Saturday, 1 September 2007
Offside (2006) dir. Jafar Panahi
Starring: Sima Mobarak Shahi, Safar Samandar, Shayesteh Irani
“Offside” is a small Iranian film that toured the film festival circuit last year and is now available on DVD. It tells the story of a group of Iranian women who attempt to sneak into a World Cup Qualifying soccer match despite the cultural rule of no women allowed. “Offside” is conceived, marketed and packaged like a fanciful ‘Bend it Like Beckham’ comedy. Unfortunately it’s not – it’s slow and rather uneventful, and despite the important cultural statement, a boring film.
In June of 2005 the Iranian National Soccer team played the Bahrain National Soccer team to see who would make it to the 2006 World Cup Finals in Germany. Aboard a jammed packed bus of rambunctious Iranian fans is Sima Mobarak-Shahi. She is dressed down, like a boy, covered in Iranian colours to disguise her from the security guards. As she’s about to enter the gates into the stadium she’s caught by the guards and exposed as being a woman. This is a no-no in Islamic society, no females are allowed in the stadium. She begs and pleads but to no avail, the guards whisk her away to a remote enclosure on one of the stadium ramps. Over the course of the game (and the film) more women disguised as men are caught and join Sima in the makeshift holding area. There they spend the rest of the match ‘imprisoned’ metres away from watching the action. The teasing sounds of the cheering crowd are the only connect they are allowed to the game.
A kinship develops between the girls, and their collective determination gets under the skin of the guards watching them. They manage to convince one of the guards to shout the play-by-play action of the game. It’s like Jack Nicholson and the crazies in “One Flew Over the Cuckoo’s Nest” watching baseball on the blank television screen - despite repression their imagination and self-respect allows them to retain their dignity and trump their captors. Before the end of the game the women are driven away to the police station. Everyone is upset – even the guards who want to watch the end of the game. But the bus ride home is even more exciting than being at the game. On the radio the guards and women listen intensely for the final thrilling moments of the game, and in doing so bond in their mutual patriotic love for team and country.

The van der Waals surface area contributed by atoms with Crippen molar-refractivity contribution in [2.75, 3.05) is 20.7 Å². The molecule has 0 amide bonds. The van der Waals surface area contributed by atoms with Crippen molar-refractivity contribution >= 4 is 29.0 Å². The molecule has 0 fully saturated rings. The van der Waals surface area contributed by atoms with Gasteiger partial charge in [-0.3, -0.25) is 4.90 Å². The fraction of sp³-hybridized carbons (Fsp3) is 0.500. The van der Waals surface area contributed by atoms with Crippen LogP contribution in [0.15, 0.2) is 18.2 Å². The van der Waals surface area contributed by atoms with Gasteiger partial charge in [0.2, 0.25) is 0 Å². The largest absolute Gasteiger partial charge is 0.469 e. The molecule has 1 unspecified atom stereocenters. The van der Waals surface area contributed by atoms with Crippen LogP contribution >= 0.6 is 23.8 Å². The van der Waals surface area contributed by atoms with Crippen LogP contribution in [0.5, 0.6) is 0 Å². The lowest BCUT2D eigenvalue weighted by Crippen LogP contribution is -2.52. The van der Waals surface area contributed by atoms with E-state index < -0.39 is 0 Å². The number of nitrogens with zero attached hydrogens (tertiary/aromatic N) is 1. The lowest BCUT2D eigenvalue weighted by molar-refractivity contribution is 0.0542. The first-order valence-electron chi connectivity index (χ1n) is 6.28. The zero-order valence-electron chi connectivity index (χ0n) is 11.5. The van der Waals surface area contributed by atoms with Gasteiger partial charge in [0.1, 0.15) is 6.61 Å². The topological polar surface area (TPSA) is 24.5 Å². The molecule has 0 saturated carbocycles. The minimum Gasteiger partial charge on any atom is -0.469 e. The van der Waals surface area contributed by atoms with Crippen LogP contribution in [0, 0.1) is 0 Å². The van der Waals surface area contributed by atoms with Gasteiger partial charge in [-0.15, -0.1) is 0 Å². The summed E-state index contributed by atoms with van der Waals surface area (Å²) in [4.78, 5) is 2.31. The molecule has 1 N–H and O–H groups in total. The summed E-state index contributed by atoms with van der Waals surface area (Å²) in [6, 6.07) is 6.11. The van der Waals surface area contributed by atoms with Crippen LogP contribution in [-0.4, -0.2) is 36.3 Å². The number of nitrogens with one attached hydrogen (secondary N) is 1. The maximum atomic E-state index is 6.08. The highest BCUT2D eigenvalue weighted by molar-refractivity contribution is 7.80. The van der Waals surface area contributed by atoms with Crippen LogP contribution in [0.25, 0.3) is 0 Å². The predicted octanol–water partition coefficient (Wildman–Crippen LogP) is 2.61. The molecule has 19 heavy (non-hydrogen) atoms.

I’ve never been a lover of Iranian cinema. For a while that seemed to be the ‘it’ country for film snobs to cling to. Other than the great respect I have Abbas Kiarostami’s “A Taste of Cherry”, most Iranian films had a consistent pace to them that left me bored and unsatisfied. “Offside” is as such. As soon as Sima gets placed in the enclosed holding area, the rest of the film was predictable. Other than a sequence where one of the women escapes during a visit to the washroom, the film has few dramatic beats. It’s also billed as a comedy, but rarely did I crack a smile. There’s no jokes or gags, or even funny situations. Perhaps the in-joke is the girls outwitting the boys, but it’s never exploited enough cinematically to induce laughter.
The empowerment the women have against their born-into obstacles is admirable and the very ending indeed does provide satisfying closure. Panahi’s real-event style filming works well. He filmed most of the action during the actual game and celebration afterwards. The camera and actors seamlessly blends in with the real-life crowds. Unfortunately other than these peripheral aspects there’s not much else to praise or recommend in the film.
Buy it here: Offside